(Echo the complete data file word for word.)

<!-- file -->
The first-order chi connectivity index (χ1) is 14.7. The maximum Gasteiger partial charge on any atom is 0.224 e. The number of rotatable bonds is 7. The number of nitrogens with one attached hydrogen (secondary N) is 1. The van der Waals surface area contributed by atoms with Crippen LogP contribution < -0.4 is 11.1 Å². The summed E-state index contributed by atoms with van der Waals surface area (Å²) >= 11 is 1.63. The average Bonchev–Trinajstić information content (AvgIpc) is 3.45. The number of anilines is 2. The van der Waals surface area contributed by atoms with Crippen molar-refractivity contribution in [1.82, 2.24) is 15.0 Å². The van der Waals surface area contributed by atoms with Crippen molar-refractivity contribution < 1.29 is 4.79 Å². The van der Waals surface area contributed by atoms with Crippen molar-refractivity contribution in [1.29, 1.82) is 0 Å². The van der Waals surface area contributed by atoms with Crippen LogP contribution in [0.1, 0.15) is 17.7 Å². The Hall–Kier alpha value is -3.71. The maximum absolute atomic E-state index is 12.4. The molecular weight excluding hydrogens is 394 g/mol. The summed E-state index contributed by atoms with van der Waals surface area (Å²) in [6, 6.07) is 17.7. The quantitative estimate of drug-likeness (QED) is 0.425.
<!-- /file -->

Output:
The first-order chi connectivity index (χ1) is 14.7. The maximum Gasteiger partial charge on any atom is 0.224 e. The number of rotatable bonds is 7. The number of nitrogens with one attached hydrogen (secondary N) is 1. The van der Waals surface area contributed by atoms with Crippen LogP contribution < -0.4 is 11.1 Å². The summed E-state index contributed by atoms with van der Waals surface area (Å²) >= 11 is 1.63. The average Bonchev–Trinajstić information content (AvgIpc) is 3.45. The number of anilines is 2. The van der Waals surface area contributed by atoms with Crippen molar-refractivity contribution in [1.82, 2.24) is 15.0 Å². The van der Waals surface area contributed by atoms with Crippen molar-refractivity contribution < 1.29 is 4.79 Å². The van der Waals surface area contributed by atoms with Crippen molar-refractivity contribution in [1.29, 1.82) is 0 Å². The van der Waals surface area contributed by atoms with Crippen LogP contribution in [0.1, 0.15) is 17.7 Å². The Hall–Kier alpha value is -3.71. The maximum absolute atomic E-state index is 12.4. The molecular weight excluding hydrogens is 394 g/mol. The summed E-state index contributed by atoms with van der Waals surface area (Å²) in [6, 6.07) is 17.7. The quantitative estimate of drug-likeness (QED) is 0.425.